Gaetano Brunetti

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Score of Brunetti's oboe sextet no. 1 of 1796 (Spanish copy c.1800, Biblioteca Palatina, Parma). Like many of his compositions, Brunetti's six late oboe sextets were written for the private entertainment of King Charles IV of Spain and were not eligible for publication during his lifetime.[1]

Gaetano (or Cayetano[2]) Brunetti (1744 in Fano, Italy – 16 December 1798, Colmenar de Oreja,[3] Madrid, Spain) was an Italian-born composer who was active in Spain during the reigns of kings Charles III and Charles IV. As well as being musically influential at court,[4] Brunetti was a key contributor to the modernization of Spanish musical culture in the late 18th century.[5]

As a boy, he appears to have studied the violin in Livorno with Pietro Nardini, before moving to Madrid with his parents by 1762.[3] He joined the Spanish court as a violinist in the Royal Chapel in 1769.[6] He also became violin teacher to the future Charles IV (then Prince of Asturias), who unlike his father was an avid music lover.[4] In 1788, when Charles IV came to the throne, Brunetti took charge of a newly formed royal ensemble, for which he composed prolifically and also programmed works by European composers of the day, such as Joseph Haydn.[3]

The majority of Brunetti's output (thought to number over 400 pieces[7]) consists of chamber music designed for small ensembles and symphonies for the royal chamber orchestra. Brunetti's prolific output reflects the duties of an 18th-century court composer who was required to craft engaging music for daily performances at his patron's chamber.[6] With its graceful melodies and periodic phrasing, Brunetti's music respects early classical forms and conventions but also incorporates more progressive and eclectic elements.

Due to the constraints of his court service,[8] little of Brunetti's music was published during his lifetime, thereby largely precluding knowledge of his music for almost two centuries.[3][5] A catalogue of his works (compiled by Germán Labrador) has been available since 2005,[5] which provides details of 346 attributed works with available scores, and lists various other named pieces that are thought to have been lost.[7] This catalogue revealed that the U.S. Library of Congress houses almost half of the surviving manuscript scores.[5]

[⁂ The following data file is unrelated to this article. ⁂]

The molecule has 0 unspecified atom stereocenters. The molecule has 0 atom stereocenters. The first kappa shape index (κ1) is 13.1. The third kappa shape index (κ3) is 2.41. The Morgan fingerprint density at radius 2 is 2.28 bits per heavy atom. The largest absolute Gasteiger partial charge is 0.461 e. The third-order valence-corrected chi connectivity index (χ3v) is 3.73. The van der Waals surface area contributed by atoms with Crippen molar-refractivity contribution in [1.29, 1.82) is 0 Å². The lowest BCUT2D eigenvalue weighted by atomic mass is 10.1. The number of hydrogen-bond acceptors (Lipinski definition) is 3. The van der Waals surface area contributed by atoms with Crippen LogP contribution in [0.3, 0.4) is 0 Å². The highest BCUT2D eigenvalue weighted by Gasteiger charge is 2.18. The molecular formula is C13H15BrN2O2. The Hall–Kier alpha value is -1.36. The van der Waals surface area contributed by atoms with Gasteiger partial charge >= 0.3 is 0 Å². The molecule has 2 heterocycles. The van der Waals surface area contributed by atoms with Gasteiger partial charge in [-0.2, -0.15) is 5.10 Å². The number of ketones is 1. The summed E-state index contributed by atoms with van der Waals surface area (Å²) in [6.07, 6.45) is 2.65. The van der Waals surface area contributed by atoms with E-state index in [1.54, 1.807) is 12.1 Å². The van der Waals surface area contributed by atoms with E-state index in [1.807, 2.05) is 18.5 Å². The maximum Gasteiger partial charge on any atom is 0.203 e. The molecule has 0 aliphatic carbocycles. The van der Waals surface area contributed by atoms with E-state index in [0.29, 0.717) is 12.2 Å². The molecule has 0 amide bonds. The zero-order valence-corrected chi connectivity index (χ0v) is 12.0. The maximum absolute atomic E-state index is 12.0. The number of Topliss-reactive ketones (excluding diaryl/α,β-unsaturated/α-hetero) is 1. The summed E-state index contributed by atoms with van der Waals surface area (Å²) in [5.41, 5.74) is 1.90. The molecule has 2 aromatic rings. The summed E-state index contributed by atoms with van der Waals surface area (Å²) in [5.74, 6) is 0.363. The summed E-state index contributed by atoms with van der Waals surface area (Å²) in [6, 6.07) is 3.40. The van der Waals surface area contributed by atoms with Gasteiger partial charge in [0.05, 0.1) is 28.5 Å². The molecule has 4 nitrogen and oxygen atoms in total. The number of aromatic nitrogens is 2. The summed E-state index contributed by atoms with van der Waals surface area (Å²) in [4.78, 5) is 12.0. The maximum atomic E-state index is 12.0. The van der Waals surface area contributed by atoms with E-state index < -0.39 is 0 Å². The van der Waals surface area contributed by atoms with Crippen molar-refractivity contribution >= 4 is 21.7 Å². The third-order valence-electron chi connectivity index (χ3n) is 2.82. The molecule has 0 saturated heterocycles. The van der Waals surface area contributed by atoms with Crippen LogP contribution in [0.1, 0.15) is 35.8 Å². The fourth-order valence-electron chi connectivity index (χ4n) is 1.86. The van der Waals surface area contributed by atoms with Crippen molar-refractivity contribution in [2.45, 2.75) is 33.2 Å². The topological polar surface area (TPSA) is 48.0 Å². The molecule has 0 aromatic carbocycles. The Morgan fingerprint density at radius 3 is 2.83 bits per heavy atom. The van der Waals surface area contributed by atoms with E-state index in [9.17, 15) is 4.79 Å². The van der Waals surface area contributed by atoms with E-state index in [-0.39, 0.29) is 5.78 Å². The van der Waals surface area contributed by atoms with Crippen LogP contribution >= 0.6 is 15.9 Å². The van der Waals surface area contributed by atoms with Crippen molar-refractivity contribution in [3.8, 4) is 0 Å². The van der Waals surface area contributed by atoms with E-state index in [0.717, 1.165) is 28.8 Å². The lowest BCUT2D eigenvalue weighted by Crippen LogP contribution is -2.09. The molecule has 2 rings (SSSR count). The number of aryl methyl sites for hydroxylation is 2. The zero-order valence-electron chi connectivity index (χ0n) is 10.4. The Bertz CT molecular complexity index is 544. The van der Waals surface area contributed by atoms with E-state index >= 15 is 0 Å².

1. ^ Sutcliffe, W Dean (2022). "Cayetano Brunetti: complete oboe sextets" (PDF). Eighteenth-Century Music. 19 (2): 217–221. doi:10.1017/S1478570622000033. ISSN 1478-5706. S2CID 251353905.
  2. ^ "Cayetano Brunetti (1744-1798)". Música de Hispania (in Spanish). 2013. Archived from the original on 3 September 2023.
  3. ^ a b c d Belgray, Alice B; Jenkins, Newell (2001). "Brunetti [Bruneti], Gaetano". Grove Music Online (8th ed.). Oxford University Press. doi:10.1093/gmo/9781561592630.article.04179. ISBN 978-1-56159-263-0.
  4. ^ a b Pesic, Peter (2019). "Music, melancholia, and mania: Gaetano Brunetti's obsessional symphony". 19th-Century Music. 43 (2): 67–85. doi:10.1525/ncm.2019.43.2.67. ISSN 0148-2076.
  5. ^ a b c d "Gaetano Brunetti manuscript scores: about this collection". Library of Congress, Washington. Archived from the original on 25 August 2020.
  6. ^ a b Labrador López de Azcona, Germán (2019). "Gaetano Brunetti (1744-1798), compositor y maestro de música de Carlos IV" (PDF). Quodlibet: Revista de especialización musical (in Spanish). ISSN 1134-8615.
  7. ^ a b Pile, Joy (2007). "Reviews: "Gaetano Brunetti (1744-1798): catálogo crítico, temático y cronológico"" (PDF). Fontes Artis Musicae – Journal of the International Association of Music Libraries, Archives, and Documentation Centres. 54 (4): 608–609.
  8. ^ Griffin, Thomas (2014). "Aggiornando il settecento: el siglo XVIII y la musicología española, a debate: Universidad de la Rioja, 28–29 November 2013". Eighteenth-Century Music. 11 (2): 321–323. doi:10.1017/S1478570614000244.


  • Labrador López de Azcona, Germán (2005). Gaetano Brunetti (1744-1798): catálogo crítico, temático y cronológico (in Spanish and English). Madrid: AEDOM. ISBN 8492219580.

Further reading[edit]

  • Brunetti, Gaetano (1979). Jenkins, Newell (ed.). Nine symphonies : 9, 16, 20, 21, 26, 28, 34, 35, 36. New York: Garland Publishing. ISBN 0-8240-3801-0. OCLC 5838860.

External links[edit]